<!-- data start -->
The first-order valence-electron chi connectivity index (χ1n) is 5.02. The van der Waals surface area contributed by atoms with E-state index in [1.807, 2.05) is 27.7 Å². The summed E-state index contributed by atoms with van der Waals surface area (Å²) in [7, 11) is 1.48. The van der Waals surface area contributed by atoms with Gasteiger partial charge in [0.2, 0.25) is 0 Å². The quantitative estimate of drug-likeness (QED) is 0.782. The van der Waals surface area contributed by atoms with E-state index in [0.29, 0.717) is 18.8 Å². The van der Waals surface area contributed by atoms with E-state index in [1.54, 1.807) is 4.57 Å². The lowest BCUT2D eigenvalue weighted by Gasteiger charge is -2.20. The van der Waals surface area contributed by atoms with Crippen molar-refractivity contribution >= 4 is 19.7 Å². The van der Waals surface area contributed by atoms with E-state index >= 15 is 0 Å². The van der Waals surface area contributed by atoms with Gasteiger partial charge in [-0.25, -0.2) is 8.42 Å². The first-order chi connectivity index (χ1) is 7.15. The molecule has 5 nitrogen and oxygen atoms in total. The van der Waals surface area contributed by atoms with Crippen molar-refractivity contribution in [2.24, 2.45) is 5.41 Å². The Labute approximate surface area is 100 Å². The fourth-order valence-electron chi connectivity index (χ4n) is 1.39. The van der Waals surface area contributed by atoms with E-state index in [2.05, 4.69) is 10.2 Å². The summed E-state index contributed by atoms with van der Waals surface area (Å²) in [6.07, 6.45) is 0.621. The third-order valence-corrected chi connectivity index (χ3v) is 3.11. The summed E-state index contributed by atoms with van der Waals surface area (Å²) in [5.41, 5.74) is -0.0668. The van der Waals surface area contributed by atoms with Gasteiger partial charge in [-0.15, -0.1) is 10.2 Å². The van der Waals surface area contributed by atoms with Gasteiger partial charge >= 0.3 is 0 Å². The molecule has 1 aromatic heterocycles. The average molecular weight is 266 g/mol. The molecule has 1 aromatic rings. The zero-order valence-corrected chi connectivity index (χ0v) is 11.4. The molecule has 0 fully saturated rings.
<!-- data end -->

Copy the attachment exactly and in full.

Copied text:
The first-order valence-electron chi connectivity index (χ1n) is 5.02. The van der Waals surface area contributed by atoms with E-state index in [1.807, 2.05) is 27.7 Å². The summed E-state index contributed by atoms with van der Waals surface area (Å²) in [7, 11) is 1.48. The van der Waals surface area contributed by atoms with Gasteiger partial charge in [0.2, 0.25) is 0 Å². The quantitative estimate of drug-likeness (QED) is 0.782. The van der Waals surface area contributed by atoms with E-state index in [0.29, 0.717) is 18.8 Å². The van der Waals surface area contributed by atoms with E-state index in [1.54, 1.807) is 4.57 Å². The lowest BCUT2D eigenvalue weighted by Gasteiger charge is -2.20. The van der Waals surface area contributed by atoms with Crippen molar-refractivity contribution >= 4 is 19.7 Å². The van der Waals surface area contributed by atoms with E-state index >= 15 is 0 Å². The van der Waals surface area contributed by atoms with Gasteiger partial charge in [-0.25, -0.2) is 8.42 Å². The first-order chi connectivity index (χ1) is 7.15. The molecule has 5 nitrogen and oxygen atoms in total. The van der Waals surface area contributed by atoms with Crippen molar-refractivity contribution in [2.24, 2.45) is 5.41 Å². The Labute approximate surface area is 100 Å². The fourth-order valence-electron chi connectivity index (χ4n) is 1.39. The van der Waals surface area contributed by atoms with E-state index in [2.05, 4.69) is 10.2 Å². The summed E-state index contributed by atoms with van der Waals surface area (Å²) in [6.07, 6.45) is 0.621. The third-order valence-corrected chi connectivity index (χ3v) is 3.11. The summed E-state index contributed by atoms with van der Waals surface area (Å²) in [5.41, 5.74) is -0.0668. The van der Waals surface area contributed by atoms with Gasteiger partial charge in [-0.15, -0.1) is 10.2 Å². The van der Waals surface area contributed by atoms with Gasteiger partial charge >= 0.3 is 0 Å². The molecule has 1 aromatic heterocycles. The average molecular weight is 266 g/mol. The molecule has 1 aromatic rings. The zero-order valence-corrected chi connectivity index (χ0v) is 11.4. The molecule has 0 fully saturated rings.